Thursday, December 30, 2010

Not So Humerus

Gosh.  All I can say is that when you have a really warm day, and tell your kids to get dressed, to go OUT and play, maybe you should think first.  Think of all the mayhem that could break loose.  Think of the accidents they could have on bikes and play equipment.  Think of broken windows, light fixtures knocked crooked, vans scratched by bike handles, and bent golf clubs.  And how about a broken humerus?  Then maybe you'll keep them under lock and key in their rooms.  With no exercise or fresh air.

But, I did quite the opposite.  When I heard it was going to be 64 degrees (in December!) today, I yelled up for them to make their beds, and get on some play outside clothes!  I was so excited!  They'd been kicking a ball around inside, making up goalie rules, and generally pounding each other, and they sooo needed a day outside.  I got a roast ready for the crock pot, and thought to myself what a great day it was going to be!

Then Mary Claire came in crying.  It sounded little enough not to panic over, so I didn't.  Then she came in my room, with her white face, pale bluish lips, and her arm hanging.  She said she'd broken her arm (on Play Outside Day!), and she couldn't move it.  I set her down, ran to see why Ethan was screaming (please, please don't let it be another broken bone!).   (Just a previous booboo dirty with bacteria from all the outside playing.  Am I a total moron for letting my kids go outside?)
Ches was getting ready to go for a bike ride in the amazing weather, and I told him that I thought her arm was broke, and that I'd try to schedule an appointment, and to come back in an hour.
I called the doctor's office, and they told us to come right in, no appointment needed.  Umm..I needed time to wash my hair, but no.  I got around, took her (and the boys!) in, and made it to the xray lab before Ches caught up with us.  We learned that she'd broken her upper arm, pretty close to her shoulder.  The curvy line at the top is called the growth plate, and the fracture was very close to it.  The orthopaedic surgeon we saw later this afternoon said she didn't need surgery (he was disappointed-ha!), but it was considered a growth plate fracture.  He said if she stayed calm and sedate, we could try a sling.  We need to re-xray it in ten days to see if it's moved, or if it's still stable.  If the "ice cream" on the top of the bone doesn't move, it'll heal fine (the chances of it moving after ten days of stability is small).  If the "ice cream" starts to fall off to the side, she'll need a cast to keep it more stable.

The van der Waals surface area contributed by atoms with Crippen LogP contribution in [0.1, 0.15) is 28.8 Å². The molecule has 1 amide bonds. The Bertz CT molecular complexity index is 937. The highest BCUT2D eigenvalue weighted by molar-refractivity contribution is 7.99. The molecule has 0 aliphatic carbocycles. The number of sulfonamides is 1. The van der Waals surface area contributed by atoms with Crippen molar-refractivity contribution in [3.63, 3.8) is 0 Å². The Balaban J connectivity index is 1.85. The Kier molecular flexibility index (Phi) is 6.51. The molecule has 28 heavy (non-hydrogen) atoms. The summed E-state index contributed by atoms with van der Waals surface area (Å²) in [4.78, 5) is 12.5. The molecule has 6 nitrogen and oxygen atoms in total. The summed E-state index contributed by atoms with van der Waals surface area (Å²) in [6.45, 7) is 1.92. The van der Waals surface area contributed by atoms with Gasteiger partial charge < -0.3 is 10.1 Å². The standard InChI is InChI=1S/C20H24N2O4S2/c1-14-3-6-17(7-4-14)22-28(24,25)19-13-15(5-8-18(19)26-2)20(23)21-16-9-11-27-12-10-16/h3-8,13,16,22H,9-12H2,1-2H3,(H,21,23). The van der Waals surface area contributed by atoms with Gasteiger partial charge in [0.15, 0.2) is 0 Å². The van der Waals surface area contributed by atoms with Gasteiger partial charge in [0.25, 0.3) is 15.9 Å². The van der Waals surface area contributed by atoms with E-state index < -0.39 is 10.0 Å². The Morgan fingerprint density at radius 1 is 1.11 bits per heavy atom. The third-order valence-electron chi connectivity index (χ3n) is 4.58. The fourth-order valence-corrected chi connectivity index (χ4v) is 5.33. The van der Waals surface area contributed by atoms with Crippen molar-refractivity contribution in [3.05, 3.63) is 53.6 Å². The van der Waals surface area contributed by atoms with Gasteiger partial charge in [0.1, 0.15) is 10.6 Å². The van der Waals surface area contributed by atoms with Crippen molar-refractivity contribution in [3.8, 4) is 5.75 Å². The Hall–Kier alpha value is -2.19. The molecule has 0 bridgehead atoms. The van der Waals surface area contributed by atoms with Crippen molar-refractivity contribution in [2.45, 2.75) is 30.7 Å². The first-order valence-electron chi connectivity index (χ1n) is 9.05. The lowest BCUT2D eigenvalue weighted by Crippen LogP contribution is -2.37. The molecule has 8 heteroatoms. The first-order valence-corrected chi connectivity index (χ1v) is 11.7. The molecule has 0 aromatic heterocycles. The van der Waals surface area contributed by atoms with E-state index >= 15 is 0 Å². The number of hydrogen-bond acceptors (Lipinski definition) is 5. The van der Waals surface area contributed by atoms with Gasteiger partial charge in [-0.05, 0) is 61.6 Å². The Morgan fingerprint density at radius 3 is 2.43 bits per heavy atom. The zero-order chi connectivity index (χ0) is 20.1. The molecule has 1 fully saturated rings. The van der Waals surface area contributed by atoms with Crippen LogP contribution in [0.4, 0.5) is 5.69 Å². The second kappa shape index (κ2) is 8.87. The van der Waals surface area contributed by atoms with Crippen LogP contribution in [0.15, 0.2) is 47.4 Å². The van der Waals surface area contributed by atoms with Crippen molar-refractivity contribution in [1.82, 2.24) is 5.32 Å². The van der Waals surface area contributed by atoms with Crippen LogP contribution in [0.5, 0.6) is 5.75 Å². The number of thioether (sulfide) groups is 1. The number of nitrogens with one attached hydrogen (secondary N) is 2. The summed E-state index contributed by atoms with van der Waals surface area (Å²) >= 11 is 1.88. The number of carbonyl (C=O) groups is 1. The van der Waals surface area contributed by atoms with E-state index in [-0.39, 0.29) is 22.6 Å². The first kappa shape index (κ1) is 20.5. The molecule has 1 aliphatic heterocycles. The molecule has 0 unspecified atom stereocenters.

I have to say, I had no idea when I got up this morning how this day would go!  I guess we really should be thankful for each day-it could've gone totally differently.  That's what I think families going through really awful days must think.  (And why, oh why, do these things always happen when I have bad hair?  When she swallowed a penny in kindergarten, to see how it'd feel, I had bad hair, no make-up, Ethan had no shoes, and I'd left his baby bag at home-I thought I was just picking up a girl with a tummy-ache at school-and we got checked into the hospital for surgery after seeing the doctor, and a gastroenterologist-I do have an interesting life.  (Her blood sugar went low, and she couldn't eat for the pain and stuck penny in her esophagus.  I gave her some glucose gel, it lubed up the penny, and it went on through!  She felt better all of a sudden, we re-xrayed at the hospital, and it had gone into her stomach.  FYI-if it makes it through the esophageal sphincter, it'll make it all the way through.)

We finally had lunch around 2:40-I was starving!  And we came home, she had her medicine (Tylenol with codeine), and she hated the taste.  I'm sure they make it taste nasty so the kids won't want more!
She's had another dose tonight, and she's resting relatively comfortably now.  I helped her go to the bathroom, get her jammies on, settled her with a pillow under her arm, then read to her.  I love my baby girl-I didn't realize how independent she'd become until she wasn't anymore.  She's so worried about school, about how to get her pants up, how to eat and write, how to control the pain.  I worry for her too.  I want to be all positive for her, but I'd be really nervous too!  It's her upper arm, so she can write, but doesn't have a very wide range of motion.  Bless her heart-could she please catch a break?
I think back now to all the times I called her diabetes our third child, and now I regret it-maybe I have my four kids. : (  I guess we don't get to pick our kids-God picks for us.  I can say it's taught me a lot of patience and understanding, but I can't say I'd pick that one again.
Here's my baby in her "sling":
How she really feels.

When I asked her to smile for me.  She's a brave soul.  This is one more thing she can weather.


Jen Snow said...

Oh, how I can relate! :( Luke got to meet his 3rd grade teacher in a cast and crutches. I thought to myself, 'why him? doesn't he have enough to deal with??' (Luke has high functioning autism. Isn't it enough?) But, he got through the cast and now has stories about it. Luckily for us we have the Hope that only God can give us because deep inside we know there's a reason! :)

Holly said...

Oh gosh-it's so hard to take them to school impaired. I'm so worried about how she'll do everything. I'm most thankful that she has another week to get used to doing things before she goes back.
So, maybe this will be a war story one day! : )
I know there MUST be a reason, but OOOoooo...can I see His vision once in a while? Please?
Happy New Year to all of you! : ) Mary Claire says to tell Faith hi! : )